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China sends two ships after Japan for buying two disputed islands

posted 11 Sep 2012, 11:17 by Meriposa World   [ updated 11 Sep 2012, 11:17 ]

Tokyo, Japan 

Japan brushed off warnings by China and bought a group of islands on Tuesday that both claim, in a growing dispute that threatens ties between Asia's two biggest economies.

Chinese official media said Beijing had sent two patrol ships to waters surrounding the islands to reassert its claim and accused Japan of "playing with fire" over the long-simmering row.

Tokyo insisted that it had only peaceful intentions in making the 2.05 billion yen purchase of three uninhabited islands in the East China Sea, until now leased by the government from a Japanese family that has owned them since early 1970s.

Foreign Minister Koichiro Gemba repeated Japan's standard line that the purchase served "peaceful and stable maintenance of the islands."

"We cannot damage the stable development of the Japan-China relationship because of that issue. Both nations need to act calmly and from a broad perspective," he told reporters after a cabinet meeting approved the transaction.

The Japanese Coast Guard will administer the islands, called Senkaku in Japan and Diaoyu in China, which are near rich fishing grounds and potentially huge maritime gas fields.

The long-running territorial dispute flared again last month after Japan detained a group of Chinese activists who had landed on the islands.

But the row appears to be having an economic impact, with a Chinese official saying Japanese car sales in the world's biggest auto market may have been hit.

Chinese President Hu Jintao's warned at the weekend against the purchase, which he called "illegal". On Tuesday Taiwan, which also claims the territory recalled its representative to Japan in protest against the deal.

The news triggered small-scale protests in front of the tightly-guarded Japanese embassy in Beijing. Microbloggers on China's popular Twitter-like service Sina Weibo also reported small anti-Japanese protests in the eastern city of Weihai and the southwestern city of Chongqing.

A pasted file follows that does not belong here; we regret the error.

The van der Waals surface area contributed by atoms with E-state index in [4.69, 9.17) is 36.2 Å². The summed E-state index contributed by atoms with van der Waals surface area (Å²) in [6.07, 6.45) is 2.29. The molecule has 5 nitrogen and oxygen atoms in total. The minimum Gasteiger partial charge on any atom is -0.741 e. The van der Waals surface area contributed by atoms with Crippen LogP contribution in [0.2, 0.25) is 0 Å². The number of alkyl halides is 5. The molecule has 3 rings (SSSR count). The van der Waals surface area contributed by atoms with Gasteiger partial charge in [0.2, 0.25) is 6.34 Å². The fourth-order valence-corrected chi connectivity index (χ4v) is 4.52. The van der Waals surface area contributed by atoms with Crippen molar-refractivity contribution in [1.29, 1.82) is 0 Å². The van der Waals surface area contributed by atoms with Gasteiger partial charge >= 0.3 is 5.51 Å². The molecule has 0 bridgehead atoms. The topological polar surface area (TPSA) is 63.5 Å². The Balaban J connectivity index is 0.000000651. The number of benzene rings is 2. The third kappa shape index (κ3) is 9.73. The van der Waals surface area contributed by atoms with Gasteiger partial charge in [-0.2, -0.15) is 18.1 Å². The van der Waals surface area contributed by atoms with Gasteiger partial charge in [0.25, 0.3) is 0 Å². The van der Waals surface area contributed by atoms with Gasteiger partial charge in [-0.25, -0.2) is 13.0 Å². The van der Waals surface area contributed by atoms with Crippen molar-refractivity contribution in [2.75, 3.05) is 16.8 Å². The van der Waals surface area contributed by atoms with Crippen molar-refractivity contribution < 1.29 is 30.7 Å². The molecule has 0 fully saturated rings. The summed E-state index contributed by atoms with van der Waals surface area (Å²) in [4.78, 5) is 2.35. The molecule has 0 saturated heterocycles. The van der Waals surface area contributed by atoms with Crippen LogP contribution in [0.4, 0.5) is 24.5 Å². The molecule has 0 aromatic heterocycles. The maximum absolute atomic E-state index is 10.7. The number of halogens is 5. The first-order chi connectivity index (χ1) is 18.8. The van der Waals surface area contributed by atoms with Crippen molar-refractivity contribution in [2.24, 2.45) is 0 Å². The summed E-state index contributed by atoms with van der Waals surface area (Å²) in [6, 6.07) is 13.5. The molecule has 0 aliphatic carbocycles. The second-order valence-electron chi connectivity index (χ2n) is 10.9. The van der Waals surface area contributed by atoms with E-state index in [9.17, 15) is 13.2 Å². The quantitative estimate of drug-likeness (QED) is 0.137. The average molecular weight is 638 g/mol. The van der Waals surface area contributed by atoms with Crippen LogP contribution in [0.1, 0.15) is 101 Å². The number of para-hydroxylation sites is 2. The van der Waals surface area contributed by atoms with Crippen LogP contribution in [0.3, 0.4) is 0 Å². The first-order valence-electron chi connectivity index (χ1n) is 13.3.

Japanese Prime Minister Yoshihiko Noda, in an address to senior military officers, made no direct reference to the islands dispute, but pointed to China's growing military clout as one of challenges Japan had to contend with.

"We have North Korea launching missiles under the name of satellites and conducting a nuclear programme, China expanding its military might and continuing vigorous activities in regional waters and Russia also boosting its activities in the Far East," Noda said.

The foreign ministry said it is sending its Asia department chief to Beijing on Tuesday for talks to "avoid misunderstanding and lack of explanation on the issue."

The government bought three out of five islets that it has been leasing from the Kurihara family, which itself bought the islands in 1972 from another Japanese family that had controlled them since the 1890s. The government has owned one of the remaining islets and continues to lease one from the Kurihara family.

Noda floated the plan to buy the islets in July to head off what appeared to be a much more provocative bid by Tokyo governor Shintaro Ishihara, a harsh critic of China, to purchase them and make the islands available for development.

But Beijing, at least in public, has repeatedly warned against the government purchase.

On Tuesday, People's Liberation Army Daily said in a commentary that Japan was playing with fire. Xinhua news agency reported two patrol vessels were heading into waters surrounding the islands.

The Japanese Coast Guard could not confirm the report.

Relations between the Asian powers, plagued by Japan's wartime occupation of parts of China and present rivalry over regional clout, have been difficult for years. But economic ties are stronger than ever and both countries are believed to want to keep the feud from spiralling out of control.

By Reuters, September 11, 2012

President Hu stresses armed forces' loyalty to Party

posted 9 Jun 2012, 16:53 by Meriposa World   [ updated 9 Jun 2012, 16:53 ]

Beijing, China 

Chinese President Hu Jintao Wednesday urged the armed forces to constantly reinforce their loyalty and obedience to the Party.

When meeting with delegates to a conference of Communist Party of China (CPC) members in the Beijing Military Area Command, Hu said the armed forces should be equipped with the theories of the socialism with Chinese characteristics and Marxism and better implement the Scientific Outlook on Development.

The president also urged great efforts to develop the military culture and strengthen the will of officers and soldiers to serve the country and the spirit of being brave to fight for victory.

Efforts should be made to improve the capacity of systematic operations based on the information system, raise combat ability and emergency response and prepare the armed forces for defense and non-war military actions, said Hu, also chairman of the Central Military Commission.

Hu also called for improving the management of officers and soldiers so as to ensure the safety and stability of the army.

Hu said the Beijing Military Area Command is of strategic importance, and has a good record of implementing orders from the CPC Central Committee and fulfilling important tasks.

Vice President Xi Jinping also attended the meeting.

By Deng Shasha, Xinhua, June 9, 2012

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